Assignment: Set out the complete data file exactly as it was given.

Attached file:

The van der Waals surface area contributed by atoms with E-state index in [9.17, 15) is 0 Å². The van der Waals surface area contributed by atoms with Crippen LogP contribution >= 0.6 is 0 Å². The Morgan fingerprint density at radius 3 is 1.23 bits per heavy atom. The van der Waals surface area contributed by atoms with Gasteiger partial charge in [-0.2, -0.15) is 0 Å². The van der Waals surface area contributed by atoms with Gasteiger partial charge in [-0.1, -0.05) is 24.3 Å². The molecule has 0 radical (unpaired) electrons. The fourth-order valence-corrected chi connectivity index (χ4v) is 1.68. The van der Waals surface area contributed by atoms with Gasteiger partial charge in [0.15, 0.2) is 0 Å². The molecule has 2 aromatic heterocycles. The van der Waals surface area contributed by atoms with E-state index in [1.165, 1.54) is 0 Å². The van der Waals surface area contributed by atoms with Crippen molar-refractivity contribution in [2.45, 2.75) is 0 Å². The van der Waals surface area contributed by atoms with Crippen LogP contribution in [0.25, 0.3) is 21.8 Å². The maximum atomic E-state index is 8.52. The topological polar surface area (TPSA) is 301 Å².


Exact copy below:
The van der Waals surface area contributed by atoms with E-state index in [9.17, 15) is 0 Å². The van der Waals surface area contributed by atoms with Crippen LogP contribution >= 0.6 is 0 Å². The Morgan fingerprint density at radius 3 is 1.23 bits per heavy atom. The van der Waals surface area contributed by atoms with Gasteiger partial charge in [-0.2, -0.15) is 0 Å². The van der Waals surface area contributed by atoms with Gasteiger partial charge in [-0.1, -0.05) is 24.3 Å². The molecule has 0 radical (unpaired) electrons. The fourth-order valence-corrected chi connectivity index (χ4v) is 1.68. The van der Waals surface area contributed by atoms with Gasteiger partial charge in [0.15, 0.2) is 0 Å². The molecule has 2 aromatic heterocycles. The van der Waals surface area contributed by atoms with E-state index in [1.165, 1.54) is 0 Å². The van der Waals surface area contributed by atoms with Crippen molar-refractivity contribution in [2.45, 2.75) is 0 Å². The van der Waals surface area contributed by atoms with Crippen LogP contribution in [0.25, 0.3) is 21.8 Å². The maximum atomic E-state index is 8.52. The topological polar surface area (TPSA) is 301 Å².